My impressions of the perfumes in order of their release dates:


Puredistance I

A green and fresh floral with a backbone. There is lot going on here: citrus, mimosa, rose, magnolia, but  blended to abstraction. An idealised bouquet, created to enhance whoever is wearing it. A very elegant, slightly aloof scent, that's never overpowering but strong in attitude. It's advertised as for women, but I think its a great floral for a man. The right type of men. As for myself : yes, I would happily wear it, although it's a bit out of my comfort zone.


Puredistance M

Hmm...this is spicy, warm and edible. Opens classically with a splash of citrus, but a hint of spice and touch of rose are coming along already. Cinnamon, coriander and cumin (not too sweaty, no fear) give way to patchouli and turn into a warm worn out leather. Unsurprisingly, I like this a lot. For a spicy oriental leather it also stays remarkably cool. I wouldn't say understated - it's pretty rich - but its opulence comes without a hint of bling and is not overpowering or cloying. Lovely.


Puredistance Antonia

A lot of green. This, in combination with white flowers and rose, makes it a very difficult experience for me. I don't mind indolic scents, but need them to be on the warm, animalic side. Combined here with a metallic freshness from the greens it gives me an immediate headache. Sorry, Antonia, you are not made for me and I can't do you any justice, so let's move on to...


Puredistance Opardu

Powder floral with a punch. Now that I can understand better. Lilac or hyacinth paired with white flowers. While the jasmine and tuberose are not exactly dirty here (far from it), it's nonetheless a sensual fragrance, if you give it the time to get there. Opardu has undeniably a strong old fashioned vibe in a No sex before marriage sort of way and while I admire the quality of the perfume, I'm not loving it. I'm ultimately not prim and proper enough to wear it and would feel like a fraud if I did. 


Puredistance Black

I had covered Black in more depth here, but of course it will also play it's part in these colour sketches. An astonishing number of perfumes are called Black, or Black this-and-that, and more often then not they contain not even a whiff of darkness. Black by Puredistance definitely deserves its name, and like I described in my original post, the black serves as a layer of mystery to hide what's really underneath and within. I detect sour cherries and booze with a hint of bitter chocolate. A whiskey based cocktail of very adult fruitiness- indulgent and intoxicating. Love it.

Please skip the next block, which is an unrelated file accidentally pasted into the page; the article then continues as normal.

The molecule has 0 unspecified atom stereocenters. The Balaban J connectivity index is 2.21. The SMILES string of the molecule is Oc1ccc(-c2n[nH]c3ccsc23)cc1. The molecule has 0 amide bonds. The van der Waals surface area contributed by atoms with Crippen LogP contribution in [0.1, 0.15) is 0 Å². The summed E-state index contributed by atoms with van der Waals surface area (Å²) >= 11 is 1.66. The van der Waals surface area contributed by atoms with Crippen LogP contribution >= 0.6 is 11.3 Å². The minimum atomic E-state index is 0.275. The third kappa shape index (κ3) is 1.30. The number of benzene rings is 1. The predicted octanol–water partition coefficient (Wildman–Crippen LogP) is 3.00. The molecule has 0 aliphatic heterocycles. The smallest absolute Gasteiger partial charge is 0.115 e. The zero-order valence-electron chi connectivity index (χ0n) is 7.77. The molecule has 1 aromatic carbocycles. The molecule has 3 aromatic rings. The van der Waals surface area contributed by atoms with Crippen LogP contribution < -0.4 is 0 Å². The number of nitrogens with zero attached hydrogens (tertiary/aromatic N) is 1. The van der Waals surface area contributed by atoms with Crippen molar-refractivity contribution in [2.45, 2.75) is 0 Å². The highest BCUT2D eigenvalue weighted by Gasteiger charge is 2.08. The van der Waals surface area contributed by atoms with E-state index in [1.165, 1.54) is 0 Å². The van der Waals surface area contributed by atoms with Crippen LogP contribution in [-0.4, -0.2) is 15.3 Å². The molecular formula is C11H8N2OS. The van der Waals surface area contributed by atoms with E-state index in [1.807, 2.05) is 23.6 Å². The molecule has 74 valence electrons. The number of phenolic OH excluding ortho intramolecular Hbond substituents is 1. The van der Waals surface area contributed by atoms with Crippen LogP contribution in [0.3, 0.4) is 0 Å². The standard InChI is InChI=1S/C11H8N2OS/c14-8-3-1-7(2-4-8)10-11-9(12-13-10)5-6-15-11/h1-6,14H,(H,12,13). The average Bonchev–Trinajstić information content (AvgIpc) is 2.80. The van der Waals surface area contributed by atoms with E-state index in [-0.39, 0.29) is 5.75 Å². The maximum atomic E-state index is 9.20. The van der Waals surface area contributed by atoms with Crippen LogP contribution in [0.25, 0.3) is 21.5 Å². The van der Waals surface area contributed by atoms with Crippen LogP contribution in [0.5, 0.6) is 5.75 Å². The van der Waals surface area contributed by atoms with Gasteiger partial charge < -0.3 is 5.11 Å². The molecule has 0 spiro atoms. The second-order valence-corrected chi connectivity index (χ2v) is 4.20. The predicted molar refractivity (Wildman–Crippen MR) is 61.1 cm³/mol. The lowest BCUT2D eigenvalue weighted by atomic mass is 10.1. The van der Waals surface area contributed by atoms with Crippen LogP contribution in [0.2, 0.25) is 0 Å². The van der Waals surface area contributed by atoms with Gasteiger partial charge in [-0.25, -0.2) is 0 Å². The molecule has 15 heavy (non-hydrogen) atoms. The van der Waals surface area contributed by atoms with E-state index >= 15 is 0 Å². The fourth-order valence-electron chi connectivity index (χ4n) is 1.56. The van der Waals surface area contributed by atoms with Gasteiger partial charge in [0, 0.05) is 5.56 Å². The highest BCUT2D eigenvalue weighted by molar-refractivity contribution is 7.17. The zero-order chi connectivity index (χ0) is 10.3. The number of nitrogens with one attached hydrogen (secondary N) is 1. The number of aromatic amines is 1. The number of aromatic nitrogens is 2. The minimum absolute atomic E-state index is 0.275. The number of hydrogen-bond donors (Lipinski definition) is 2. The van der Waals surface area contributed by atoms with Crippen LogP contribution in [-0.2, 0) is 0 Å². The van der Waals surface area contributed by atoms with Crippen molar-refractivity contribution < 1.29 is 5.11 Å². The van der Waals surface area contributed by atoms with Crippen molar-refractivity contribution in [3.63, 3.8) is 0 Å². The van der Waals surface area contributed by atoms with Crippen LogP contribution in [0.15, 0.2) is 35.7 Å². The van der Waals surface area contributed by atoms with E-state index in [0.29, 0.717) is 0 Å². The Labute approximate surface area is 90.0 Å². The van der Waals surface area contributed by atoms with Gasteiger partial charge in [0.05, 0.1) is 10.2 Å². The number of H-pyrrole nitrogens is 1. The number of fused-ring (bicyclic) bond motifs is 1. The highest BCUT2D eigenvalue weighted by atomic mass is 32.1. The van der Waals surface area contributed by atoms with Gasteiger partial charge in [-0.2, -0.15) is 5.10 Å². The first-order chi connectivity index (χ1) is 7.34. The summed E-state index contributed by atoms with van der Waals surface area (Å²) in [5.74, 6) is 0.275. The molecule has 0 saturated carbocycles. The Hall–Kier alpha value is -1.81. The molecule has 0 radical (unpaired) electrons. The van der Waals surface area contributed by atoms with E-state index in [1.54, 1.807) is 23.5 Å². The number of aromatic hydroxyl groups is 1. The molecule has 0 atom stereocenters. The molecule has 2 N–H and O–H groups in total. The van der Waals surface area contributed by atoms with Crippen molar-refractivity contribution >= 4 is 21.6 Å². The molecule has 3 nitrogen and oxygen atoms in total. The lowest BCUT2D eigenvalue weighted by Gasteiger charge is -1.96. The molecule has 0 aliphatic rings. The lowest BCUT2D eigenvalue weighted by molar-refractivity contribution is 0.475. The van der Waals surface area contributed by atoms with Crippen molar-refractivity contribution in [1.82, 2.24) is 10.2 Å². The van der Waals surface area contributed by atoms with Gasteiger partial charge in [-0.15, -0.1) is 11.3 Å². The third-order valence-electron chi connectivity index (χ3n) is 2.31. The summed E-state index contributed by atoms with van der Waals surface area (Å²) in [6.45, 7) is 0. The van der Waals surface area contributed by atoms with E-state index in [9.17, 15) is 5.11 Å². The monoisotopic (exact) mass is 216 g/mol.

Puredistance White

I remember when I got a sample of this about a year ago and thought:"Oh, no, a white. That's going to be either an ultra clean musk thing, or a tuberose bomb." Fortunately it is neither. What it is instead should still be, in theory, totally not up my street, and yet... it is. It seems I have found a clean rose floral that I can enjoy, certainly helped by accompanying notes of tonka bean, orris and sandalwood. Very radiant and sparkling, super feminine, white, red, gold and purple. If it was an outfit, it would be a casual silk blouse in creamy white over a pair of white Marlene Dietrich trousers. A timeless classic, whether you're barefoot, in trainers, or sporting your 10 inch stilettos. Beautiful.

So these were my sketch like impressions of the perfumes Puredistance currently has in its range. All the scents - even my dislike Antonia - are very sophisticated and of high end quality. Not necessarily pushing the boat out in terms of innovation, but if you make things that well, you can afford not to care much for the new and the trendy. My personal favourites are Black and M, with White on a surprise 3rd rank. The idea to use watercolour to illustrate the fragrances was initially based on my wish to create sketch-like first impressions, but the longer I worked on this post the more I realised that the art of watercolour and Puredistance's approach to perfumery have a few things in common: 

Lightness of touch and clarity